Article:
Economists and investors alike have worried about the possibility of deflation. There's absolutely no sign of deflationary pressure in the price of food commodities, however, and smart investors can take advantage of the opportunity to invest in companies that will benefit and get rid of stocks that could suffer.
Prices on the rise
When most people think of the commodities boom in 2007 and 2008 before the bear market in stocks started, what they remember is $4-a-gallon gasoline and oil prices in the triple digits. But many other types of commodities, including some used for food production, also saw big gains. When energy prices fell in late 2008, though, so did most prices for food commodities.
Lately, though, those prices have rebounded sharply. Here are a few examples:
- Coffee prices have jumped about 30% since the beginning of June, as poor crops in Brazil, Colombia, and Central America are raising concerns of tight supplies.
- Sugar on the world markets has seen its price rise from less than $0.14 per pound in May to nearly $0.20 per pound today.
- Corn prices have risen nearly $1 per bushel to more than $4.40.
- Wheat has retreated from its highs earlier this month, but it remains up more than $2 per bushel since late June.
Obviously, these markets have a direct impact on several agricultural stocks. When the price of crops goes up, farmers have more money to spend on fertilizer, which helps improve profits for Mosaic
The ripple effect
But food markets have significant effects well beyond the agricultural space. Consider the following:
- Higher coffee prices have already led several companies, including Kraft Foods
(NYSE: KFT)and J.M. Smucker (NYSE: SJM), to raise the prices they charge customers. Starbucks (Nasdaq: SBUX)has resisted price increases -- having recently reaffirmed its earnings guidance despite the higher costs -- but in the long run, higher coffee prices can and will have an impact on its bottom line, as well.
- In a story resembling tales of the Hunt Brothers cornering the silver market in the late 1970s and early 1980s, hedge fund manager Anthony Ward is believed to have spent $1 billion buying up more than 240,000 tons of cocoa beans. The story has some concerned about stocks such as Kraft, which recently bought chocolate maker Cadbury, and Hershey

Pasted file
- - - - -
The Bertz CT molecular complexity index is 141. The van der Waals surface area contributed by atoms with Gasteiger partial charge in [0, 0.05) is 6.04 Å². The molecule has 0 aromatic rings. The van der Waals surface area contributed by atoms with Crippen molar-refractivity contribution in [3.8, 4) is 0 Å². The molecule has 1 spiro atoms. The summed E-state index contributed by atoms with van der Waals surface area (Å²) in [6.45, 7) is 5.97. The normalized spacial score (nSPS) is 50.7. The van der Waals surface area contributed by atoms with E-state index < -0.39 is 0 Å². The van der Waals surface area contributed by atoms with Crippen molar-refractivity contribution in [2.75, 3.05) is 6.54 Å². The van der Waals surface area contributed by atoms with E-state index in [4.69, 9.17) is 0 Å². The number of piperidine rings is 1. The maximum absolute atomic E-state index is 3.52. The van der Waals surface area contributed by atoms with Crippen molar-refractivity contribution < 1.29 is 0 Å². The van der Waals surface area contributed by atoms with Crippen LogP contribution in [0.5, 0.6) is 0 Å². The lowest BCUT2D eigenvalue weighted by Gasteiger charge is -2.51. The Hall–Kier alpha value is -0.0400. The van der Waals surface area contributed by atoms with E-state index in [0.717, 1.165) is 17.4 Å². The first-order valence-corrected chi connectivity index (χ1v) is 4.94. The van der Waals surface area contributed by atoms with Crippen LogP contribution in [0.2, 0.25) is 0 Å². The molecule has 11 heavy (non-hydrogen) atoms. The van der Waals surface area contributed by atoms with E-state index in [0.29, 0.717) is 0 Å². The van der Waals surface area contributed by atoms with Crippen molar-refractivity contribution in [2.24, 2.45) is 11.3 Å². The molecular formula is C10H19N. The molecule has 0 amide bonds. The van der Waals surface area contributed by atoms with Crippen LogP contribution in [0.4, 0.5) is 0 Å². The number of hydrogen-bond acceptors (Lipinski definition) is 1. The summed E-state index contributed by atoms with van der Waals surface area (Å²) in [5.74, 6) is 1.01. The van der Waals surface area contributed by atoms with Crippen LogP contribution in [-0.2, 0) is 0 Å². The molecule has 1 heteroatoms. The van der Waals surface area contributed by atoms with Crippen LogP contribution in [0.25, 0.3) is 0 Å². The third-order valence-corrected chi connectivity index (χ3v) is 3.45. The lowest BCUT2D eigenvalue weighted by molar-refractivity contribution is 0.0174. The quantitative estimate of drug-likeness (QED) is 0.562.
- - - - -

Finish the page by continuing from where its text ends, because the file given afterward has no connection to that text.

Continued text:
(NYSE: HSY), even though cocoa is only a small component of chocolate production.
In the broader picture, rising food prices may well be a sign of things to come. With the world population continuing to expand and quality of life in emerging markets like China and Brazil steadily improving, demand for food could continue to rise sharply. Unless technological advances can continue to improve crop yields to help supplies keep pace with demand, then gains that food commodities have seen could well be just the tip of the iceberg.
How to profit
Before you start buying food producers and short-selling the companies that rely on food commodities as inputs for their products, take a close look at the financial statements of each company to see whether they hedge their exposure to changing commodities prices. Many companies have hedging programs that allow them to lock in all or part of their supply needs, sometimes for years into the future. So you can't conclude that a price hike will immediately create problems.
Still, though, it's important to realize that the financial markets all connect to one another. What happens in a far-off, seemingly unrelated corner of the market can have a big impact on major companies. If you're prepared, you can turn a potential megatrend like higher food prices to your advantage.
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Fool contributor Dan Caplinger can't believe candy bars cost a dollar each now. He doesn't own shares of the companies mentioned above. Starbucks is a Motley Fool Stock Advisor selection. Motley Fool Options has recommended a synthetic long position on Monsanto, which is a Motley Fool Inside Value recommendation. Try any of our Foolish newsletters today, free for 30 days. The Fool's disclosure policy has the lowest Coke machine prices in the D.C. metro area.